Arkansas is the perfect place to try out this new health trend. Read all about the what, why, where and how here.
Dan Hicks and the Hot Licks and Collin Raye will be the headliners Friday and Saturday when the Butler Center for Arkansas Studies presents its second annual Arkansas Sounds Music Festival. By hosting the free festival, David Stricklin, head of the Central Arkansas Library's Butler Center, said, "We are celebrating what we think is one of Arkansas's greatest exports — music. Arkansas, pound for pound, has had a greater impact on American music than a whole lot of states."
If you don't believe him, Stricklin has got a book to sell you. In September, Butler Center Books published the "Encyclopedia of Arkansas Music," a collection of entries culled from the department's online Encyclopedia of Arkansas. It's an essential volume for any self-respecting music aficionado, full of pithy, authoritative entries on well-known artists — like Glen Campbell, Johnny Cash and Sister Rosetta Tharpe — as well as essays on stuff you probably don't know about. Like "The Fayetteville Polka," a composition written by an Austrian violinist, Ferdinand Zellner — who came to America with Swedish soprano Jenny Lind as part of a P.T. Barnum production and ended up sticking around in Arkansas — that may be the first sheet music published in Arkansas. Or Elton Britt, the yodeling country singer from Searcy County who learned the breath control necessary for yodeling by practicing holding his breath underwater, according to the encyclopedia.
That combination of the familiar and the more unknown is at the heart of the booking philosophy of festival director John Miller. "We want to celebrate the things people know and love about familiar bands, but also celebrate some folks on the rise," he said.
Friday night's lineup, which takes place at the River Market pavilions, might tilt to the more obscure side, but it's unquestionably worth your time. Like Douglas MacArthur, the night's headliner, Dan Hicks (8:30 p.m.), was born in Little Rock to a military man, but moved away at such a young age he hasn't been identified with the state as much as others. Miller guesses Hicks hasn't played Central Arkansas in two decades.
For the last 45 years, Hicks, often backed by The Hot Licks, has carved a unique path through so many genres, he's often described as unclassifiable. Hicks has called his style "folk jazz," but David Smay's description, from a 2007 Oxford American profile, seems most apt:
"[T]here was a time from the '20s through the '40s when swing — 'hot rhythm' — rippled through every form of popular music. That's the music Dan Hicks plays, and there's no single word for it because it wasn't limited to any one genre. Django Reinhardt ... Hank Garland, the Boswell Sisters ... and Bing Crosby all swung. You can make yourself nutty trying to define what Dan Hicks is. Then again, you could just say: Dan Hicks swings. And while he may be an idler and a roue, nobody's written ten better songs about breezing down the road than Dan Hicks."
Hicks and the Hot Licks are preceded by Tav Falco and Panther Burns (7:15 p.m.), another band that's hard to characterize, though often credited as a pioneer in "psychobilly," a psychedelic take on rockabilly. Falco grew up near Gurdon and lives in Paris (France) now, but he's most closely associated with Memphis, where he apprenticed with famed photographer William Eggleston and formed the Panther Burns, a revolving cast of musicians that included Alex Chilton and Jim Dickinson in its earliest incarnation. There's no cooler Arkansas musician. He'll give a free reading from "Mondo Memphis," his encyclopedia of underground Memphis, at 6 p.m. Thursday at the Darragh Center of the Main Library.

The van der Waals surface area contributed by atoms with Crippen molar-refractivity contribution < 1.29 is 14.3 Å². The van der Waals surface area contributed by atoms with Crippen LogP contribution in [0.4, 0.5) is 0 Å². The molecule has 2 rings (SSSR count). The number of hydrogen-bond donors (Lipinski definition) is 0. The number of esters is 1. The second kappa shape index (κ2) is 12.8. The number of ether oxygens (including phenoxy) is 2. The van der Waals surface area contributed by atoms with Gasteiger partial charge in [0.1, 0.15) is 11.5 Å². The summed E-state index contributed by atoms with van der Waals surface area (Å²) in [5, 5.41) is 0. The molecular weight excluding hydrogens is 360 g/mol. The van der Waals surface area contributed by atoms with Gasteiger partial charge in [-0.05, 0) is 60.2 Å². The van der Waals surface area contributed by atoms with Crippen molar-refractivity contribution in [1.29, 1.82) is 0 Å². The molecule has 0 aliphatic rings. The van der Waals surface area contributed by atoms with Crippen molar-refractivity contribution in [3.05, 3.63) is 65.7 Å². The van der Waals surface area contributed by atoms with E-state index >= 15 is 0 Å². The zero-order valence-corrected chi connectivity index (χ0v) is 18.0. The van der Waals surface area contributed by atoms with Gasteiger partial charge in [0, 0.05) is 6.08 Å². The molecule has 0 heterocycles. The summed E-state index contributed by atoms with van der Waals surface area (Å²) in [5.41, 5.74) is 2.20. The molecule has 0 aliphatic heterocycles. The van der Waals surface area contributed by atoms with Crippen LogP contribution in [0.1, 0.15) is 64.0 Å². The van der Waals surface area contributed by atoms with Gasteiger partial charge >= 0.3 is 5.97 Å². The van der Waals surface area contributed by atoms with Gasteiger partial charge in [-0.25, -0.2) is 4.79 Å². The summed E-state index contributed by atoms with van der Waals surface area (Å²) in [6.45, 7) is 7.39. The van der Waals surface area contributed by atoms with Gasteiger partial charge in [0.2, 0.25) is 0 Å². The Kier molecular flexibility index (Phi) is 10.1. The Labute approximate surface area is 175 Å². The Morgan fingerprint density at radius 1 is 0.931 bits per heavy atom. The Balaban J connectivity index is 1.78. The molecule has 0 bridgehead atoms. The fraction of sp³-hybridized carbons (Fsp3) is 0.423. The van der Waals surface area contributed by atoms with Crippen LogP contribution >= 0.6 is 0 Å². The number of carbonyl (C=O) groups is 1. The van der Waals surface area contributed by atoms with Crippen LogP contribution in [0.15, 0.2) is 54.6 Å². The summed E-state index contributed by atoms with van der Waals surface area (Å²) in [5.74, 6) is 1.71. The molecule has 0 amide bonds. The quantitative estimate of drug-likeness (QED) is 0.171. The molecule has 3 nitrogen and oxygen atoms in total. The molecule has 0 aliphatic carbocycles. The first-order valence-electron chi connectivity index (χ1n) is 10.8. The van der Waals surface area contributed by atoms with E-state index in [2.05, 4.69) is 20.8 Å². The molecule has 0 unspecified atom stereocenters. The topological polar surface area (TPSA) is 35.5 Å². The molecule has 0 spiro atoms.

The Smittle Band, which might be described as jazz-flecked Americana, opens Friday night's event.
Managers of country balladeer Collin Raye, Saturday night's headliner, weren't quite sold on the festival until they heard about a planned tribute to Glen Campbell, Stricklin said. Turns out that De Queen-born Raye has a tribute album to Delight-born Campbell due out this fall. So fans will get a double dose of Raye. He'll participate in a tribute to Campbell at 8:30 p.m., which will feature traditional country chanteuse Bonnie Montgomery and others, before playing his own set at 9:30 p.m.
The rest of the full day's line-up offers something for just about any musical taste: Russellville's Sound of the Mountain specializes in heavy, instrumental post-rock. Fayetteville's 1 Oz. Jig does jam-y funk. Messy Sparkles is a one-man band from Fayetteville, who uses a drum kit, samplers and peedals to create improvisatory electro pop. Epiphany, who the Times picked for its recent Visionary Arkansans issue, is one of the state's finest rappers; he'll be backed by his band Tomorrow Maybe. (On Saturday, he and local producer Ferocious will also be hosting two hip-hop songwriting and production workshops on the fourth level of the Main Library for kids ages 7 to 12 at 1 p.m. and for teens 13 and older at 2 p.m.) Little Rock's War Chief plays good-time rock 'n' roll. Mountain Sprout, partially based in Eureka Springs, is a self-described "highly energetic hillbilly music machine."
Stricklin and Miller both say they expect to expand the Arkansas Sounds footprint into more regular programming next year, after the library's Arcade Theater opens in the River Market.
Friday, River Market pavilions
6 p.m. The Smittle Band
7 p.m. Tav Falco & Panther Burns
8:30 p.m. Dan Hicks & The Hot Licks
Saturday, First Security Amphitheater
Noon: Sound of the Mountain
1 p.m.: The 1 Oz. Jig
2:15 p.m.: Messy Sparkles
3:30 p.m.: Epiphany and Tomorrow Maybe
4:45 p.m.: War Chief
6 p.m.: Mountain Sprout
7:15 p.m.: Bonnie Montgomery
8:30 p.m.: Glen Campbell Tribute
9:30 p.m.: Collin Raye
Doesn't hurt with the Godzilla tie-in. With the mentioning of Monarch, and the atomic bomb…